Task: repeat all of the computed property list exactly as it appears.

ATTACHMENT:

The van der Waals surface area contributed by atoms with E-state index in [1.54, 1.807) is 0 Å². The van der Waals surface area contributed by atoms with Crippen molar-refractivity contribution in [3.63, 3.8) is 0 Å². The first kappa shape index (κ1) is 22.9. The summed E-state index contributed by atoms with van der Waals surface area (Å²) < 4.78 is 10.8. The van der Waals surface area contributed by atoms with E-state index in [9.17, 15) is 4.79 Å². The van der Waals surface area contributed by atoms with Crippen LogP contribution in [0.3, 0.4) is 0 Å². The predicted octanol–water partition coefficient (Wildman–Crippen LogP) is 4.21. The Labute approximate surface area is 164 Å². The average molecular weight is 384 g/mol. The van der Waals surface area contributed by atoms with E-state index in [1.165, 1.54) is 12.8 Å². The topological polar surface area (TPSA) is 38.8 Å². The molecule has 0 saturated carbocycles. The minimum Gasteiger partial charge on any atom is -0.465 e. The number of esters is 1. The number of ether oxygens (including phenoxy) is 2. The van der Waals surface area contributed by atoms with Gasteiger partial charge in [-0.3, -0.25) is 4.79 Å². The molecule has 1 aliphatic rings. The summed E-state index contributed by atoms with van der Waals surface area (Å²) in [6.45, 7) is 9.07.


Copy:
The van der Waals surface area contributed by atoms with E-state index in [1.54, 1.807) is 0 Å². The van der Waals surface area contributed by atoms with Crippen molar-refractivity contribution in [3.63, 3.8) is 0 Å². The first kappa shape index (κ1) is 22.9. The summed E-state index contributed by atoms with van der Waals surface area (Å²) < 4.78 is 10.8. The van der Waals surface area contributed by atoms with E-state index in [9.17, 15) is 4.79 Å². The van der Waals surface area contributed by atoms with Crippen LogP contribution in [0.3, 0.4) is 0 Å². The predicted octanol–water partition coefficient (Wildman–Crippen LogP) is 4.21. The Labute approximate surface area is 164 Å². The average molecular weight is 384 g/mol. The van der Waals surface area contributed by atoms with E-state index in [1.165, 1.54) is 12.8 Å². The topological polar surface area (TPSA) is 38.8 Å². The molecule has 0 saturated carbocycles. The minimum Gasteiger partial charge on any atom is -0.465 e. The number of esters is 1. The number of ether oxygens (including phenoxy) is 2. The van der Waals surface area contributed by atoms with Gasteiger partial charge in [-0.3, -0.25) is 4.79 Å². The molecule has 1 aliphatic rings. The summed E-state index contributed by atoms with van der Waals surface area (Å²) in [6.45, 7) is 9.07.